If you’re a woman who gets screening mammograms, you may have received a letter telling you that your scan was clear, but that you have dense breasts, a risk factor for breast cancer. About half of U.S. states require providers to notify women if they fall into that category.
But what you may not know is that gauging breast density isn’t a clear-cut process. Researchers reporting in Annals of Internal Medicine Monday found that density assessments varied widely from one radiologist to another. That means you shouldn’t let one finding freak you out too much, nor should you assume something’s wrong if your reported density changes from year to year.
“Women and providers should keep in mind that density is a subjective measure,” says Brian Sprague, a cancer epidemiologist at the University of Vermont and an author of the study. And, he says, breast density is only one factor contributing to a woman’s individual risk of getting breast cancer.
About 40 percent of women between 40 and 74 years old have dense breasts — meaning they have more breast tissue (that is, ducts and glands) and connective tissue and less fatty tissue than women whose breasts aren’t dense. You can’t know your status by how the breasts feel; it only shows up on a mammogram.
Dense breasts make it harder for radiologists to detect possible abnormalities on a mammogram, and the presence of the tissue itself is an independent risk factor for breast cancer.
The researchers looked at 216,783 mammograms from more than 145,000 women, interpreted by 83 radiologists in Pennsylvania, Vermont, New Hampshire and Massachusetts. The average proportion of mammograms that fell into the “extremely dense” or “heterogeneously dense” categories was 38.7 percent. But the proportion of mammograms assigned to those two categories by individual radiologists ranged from 6.3 percent to 84.5 percent.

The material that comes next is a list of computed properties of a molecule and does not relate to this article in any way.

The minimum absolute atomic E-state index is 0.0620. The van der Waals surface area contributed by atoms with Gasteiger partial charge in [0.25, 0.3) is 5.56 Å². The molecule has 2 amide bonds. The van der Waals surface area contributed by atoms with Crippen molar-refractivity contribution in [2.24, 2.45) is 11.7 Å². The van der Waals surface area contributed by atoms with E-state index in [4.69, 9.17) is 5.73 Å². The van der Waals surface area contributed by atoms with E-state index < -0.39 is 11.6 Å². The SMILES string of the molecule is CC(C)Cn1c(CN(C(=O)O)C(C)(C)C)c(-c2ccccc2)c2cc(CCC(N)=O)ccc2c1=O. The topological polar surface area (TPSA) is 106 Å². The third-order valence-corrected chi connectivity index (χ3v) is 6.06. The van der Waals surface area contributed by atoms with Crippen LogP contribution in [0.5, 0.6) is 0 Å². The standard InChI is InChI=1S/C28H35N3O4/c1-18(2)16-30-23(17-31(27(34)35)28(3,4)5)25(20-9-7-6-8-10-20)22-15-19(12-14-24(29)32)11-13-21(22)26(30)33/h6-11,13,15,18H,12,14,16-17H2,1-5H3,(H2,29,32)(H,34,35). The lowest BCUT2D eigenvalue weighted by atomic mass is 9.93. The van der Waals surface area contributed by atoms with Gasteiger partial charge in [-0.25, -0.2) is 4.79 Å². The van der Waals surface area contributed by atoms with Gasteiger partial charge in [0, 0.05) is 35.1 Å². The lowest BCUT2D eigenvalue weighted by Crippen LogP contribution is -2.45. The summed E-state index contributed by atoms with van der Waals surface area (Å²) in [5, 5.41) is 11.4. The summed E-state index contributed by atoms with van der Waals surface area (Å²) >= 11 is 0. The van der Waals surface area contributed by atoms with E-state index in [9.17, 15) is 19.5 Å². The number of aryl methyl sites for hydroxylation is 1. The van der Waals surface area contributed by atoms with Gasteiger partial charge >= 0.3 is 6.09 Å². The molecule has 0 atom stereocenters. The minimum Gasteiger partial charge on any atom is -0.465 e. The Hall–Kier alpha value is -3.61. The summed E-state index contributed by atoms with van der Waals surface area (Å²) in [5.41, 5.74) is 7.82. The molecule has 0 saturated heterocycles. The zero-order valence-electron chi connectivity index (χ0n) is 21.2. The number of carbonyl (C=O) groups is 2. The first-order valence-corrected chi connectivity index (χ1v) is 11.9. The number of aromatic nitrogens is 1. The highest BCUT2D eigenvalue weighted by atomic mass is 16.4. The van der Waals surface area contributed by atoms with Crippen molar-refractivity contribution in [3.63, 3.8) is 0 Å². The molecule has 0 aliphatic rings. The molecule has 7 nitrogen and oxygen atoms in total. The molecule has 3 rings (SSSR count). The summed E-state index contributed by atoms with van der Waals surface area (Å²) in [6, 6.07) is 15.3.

Even when adjusting for each patient’s age, race and body mass index — since, after all, the patient population in Philadelphia isn’t same as in rural Vermont — the variation continued, the authors say.
And among women who had consecutive mammograms read by different radiologists, 17.2 percent got different assessments of whether they fell into the dense or nondense category.
The findings aren’t too surprising, says Dr. Priscilla Slanetz, a radiologist at Beth Israel Deaconess Medical Center. “There’s agreement usually in the extremes, but a lot of variation in the middle,” she says.
The guidelines for assessing density have also changed since the study was conducted, Slanetz points out, though it’s not yet clear how that will affect the percentage of women assessed as having dense breasts.
At a policy level, the researchers say, the results mean that authors of state legislation requiring that women be notified of breast density — and in some cases, offered extra screening using other methods — need to be aware that this variation exists. If all women classified as having dense breasts are referred for an ultrasound based on that factor alone (as they are in some states), that could make for a lot of unnecessary tests and false positive results without an offsetting benefit.
Slanetz’s advice for women is to use the density report as a jumping-off point for a broader discussion about their individual breast cancer risk. Authors of a large study published last year said that density alone shouldn’t be the only criterion for getting extra screening. Nor should women whose breasts aren’t dense assume that they have a low risk of breast cancer.
That personal discussion with a doctor or other health care provider should cover risk factors such as personal history of breast abnormalities and family history of breast cancer, as well as density, Slanetz says.
She also recommends that women with dense breasts seek out digital mammography, which improves detection of cancers.
Ultrasound, digital breast tomosynthesis and MRI have all been suggested as additional screening options for women with dense breasts. But the U.S. Preventive Services Task Force says there’s not yet enough evidence to know whether they should be used for screening.
Katherine Hobson is a freelance health and science writer based in Brooklyn, N.Y. She’s on Twitter: @katherinehobson